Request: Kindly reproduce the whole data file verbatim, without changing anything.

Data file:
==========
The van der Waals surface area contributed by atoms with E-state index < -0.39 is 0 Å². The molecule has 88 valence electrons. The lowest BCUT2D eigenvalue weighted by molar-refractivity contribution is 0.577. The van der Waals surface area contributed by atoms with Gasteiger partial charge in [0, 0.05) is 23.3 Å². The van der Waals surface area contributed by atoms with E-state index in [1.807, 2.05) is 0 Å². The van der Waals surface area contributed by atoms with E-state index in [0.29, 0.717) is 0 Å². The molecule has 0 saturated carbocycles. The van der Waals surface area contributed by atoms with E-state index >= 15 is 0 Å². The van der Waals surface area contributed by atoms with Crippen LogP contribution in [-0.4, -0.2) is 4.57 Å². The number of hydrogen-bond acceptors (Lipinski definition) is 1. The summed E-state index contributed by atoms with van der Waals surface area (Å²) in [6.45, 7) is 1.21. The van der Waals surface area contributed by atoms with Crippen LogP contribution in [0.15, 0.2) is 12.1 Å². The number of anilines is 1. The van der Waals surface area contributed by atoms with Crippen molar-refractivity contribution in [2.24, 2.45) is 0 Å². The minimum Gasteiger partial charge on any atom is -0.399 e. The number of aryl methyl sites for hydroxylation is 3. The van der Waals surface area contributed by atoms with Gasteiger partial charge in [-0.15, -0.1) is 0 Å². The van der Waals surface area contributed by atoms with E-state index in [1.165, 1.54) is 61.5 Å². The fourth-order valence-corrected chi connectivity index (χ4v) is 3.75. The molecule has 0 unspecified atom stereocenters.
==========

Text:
The van der Waals surface area contributed by atoms with E-state index < -0.39 is 0 Å². The molecule has 88 valence electrons. The lowest BCUT2D eigenvalue weighted by molar-refractivity contribution is 0.577. The van der Waals surface area contributed by atoms with Gasteiger partial charge in [0, 0.05) is 23.3 Å². The van der Waals surface area contributed by atoms with E-state index in [1.807, 2.05) is 0 Å². The van der Waals surface area contributed by atoms with E-state index in [0.29, 0.717) is 0 Å². The molecule has 0 saturated carbocycles. The van der Waals surface area contributed by atoms with E-state index >= 15 is 0 Å². The van der Waals surface area contributed by atoms with Crippen LogP contribution in [-0.4, -0.2) is 4.57 Å². The number of hydrogen-bond acceptors (Lipinski definition) is 1. The summed E-state index contributed by atoms with van der Waals surface area (Å²) in [6.45, 7) is 1.21. The van der Waals surface area contributed by atoms with Crippen LogP contribution in [0.15, 0.2) is 12.1 Å². The number of anilines is 1. The van der Waals surface area contributed by atoms with Crippen molar-refractivity contribution in [2.24, 2.45) is 0 Å². The minimum Gasteiger partial charge on any atom is -0.399 e. The number of aryl methyl sites for hydroxylation is 3. The van der Waals surface area contributed by atoms with Gasteiger partial charge in [-0.15, -0.1) is 0 Å². The van der Waals surface area contributed by atoms with E-state index in [1.165, 1.54) is 61.5 Å². The fourth-order valence-corrected chi connectivity index (χ4v) is 3.75. The molecule has 0 unspecified atom stereocenters.